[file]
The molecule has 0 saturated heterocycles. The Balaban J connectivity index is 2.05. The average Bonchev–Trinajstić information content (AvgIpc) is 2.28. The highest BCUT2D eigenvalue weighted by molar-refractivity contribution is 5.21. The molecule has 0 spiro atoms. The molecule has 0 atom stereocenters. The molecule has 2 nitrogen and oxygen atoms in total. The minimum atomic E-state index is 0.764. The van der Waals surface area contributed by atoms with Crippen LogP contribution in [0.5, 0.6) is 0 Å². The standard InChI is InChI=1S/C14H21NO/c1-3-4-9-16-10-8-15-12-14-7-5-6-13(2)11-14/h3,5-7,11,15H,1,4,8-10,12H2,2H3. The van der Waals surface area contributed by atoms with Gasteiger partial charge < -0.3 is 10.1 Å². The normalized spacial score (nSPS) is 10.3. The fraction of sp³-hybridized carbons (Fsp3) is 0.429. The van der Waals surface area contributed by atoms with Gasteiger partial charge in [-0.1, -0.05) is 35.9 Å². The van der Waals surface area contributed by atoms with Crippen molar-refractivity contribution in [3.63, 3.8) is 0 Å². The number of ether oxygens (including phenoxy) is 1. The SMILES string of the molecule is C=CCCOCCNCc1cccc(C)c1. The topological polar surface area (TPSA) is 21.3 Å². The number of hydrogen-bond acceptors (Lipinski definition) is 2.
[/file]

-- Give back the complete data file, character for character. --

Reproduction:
The molecule has 0 saturated heterocycles. The Balaban J connectivity index is 2.05. The average Bonchev–Trinajstić information content (AvgIpc) is 2.28. The highest BCUT2D eigenvalue weighted by molar-refractivity contribution is 5.21. The molecule has 0 spiro atoms. The molecule has 0 atom stereocenters. The molecule has 2 nitrogen and oxygen atoms in total. The minimum atomic E-state index is 0.764. The van der Waals surface area contributed by atoms with Crippen LogP contribution in [0.5, 0.6) is 0 Å². The standard InChI is InChI=1S/C14H21NO/c1-3-4-9-16-10-8-15-12-14-7-5-6-13(2)11-14/h3,5-7,11,15H,1,4,8-10,12H2,2H3. The van der Waals surface area contributed by atoms with Gasteiger partial charge < -0.3 is 10.1 Å². The normalized spacial score (nSPS) is 10.3. The fraction of sp³-hybridized carbons (Fsp3) is 0.429. The van der Waals surface area contributed by atoms with Gasteiger partial charge in [-0.1, -0.05) is 35.9 Å². The van der Waals surface area contributed by atoms with Crippen molar-refractivity contribution in [3.63, 3.8) is 0 Å². The number of ether oxygens (including phenoxy) is 1. The SMILES string of the molecule is C=CCCOCCNCc1cccc(C)c1. The topological polar surface area (TPSA) is 21.3 Å². The number of hydrogen-bond acceptors (Lipinski definition) is 2.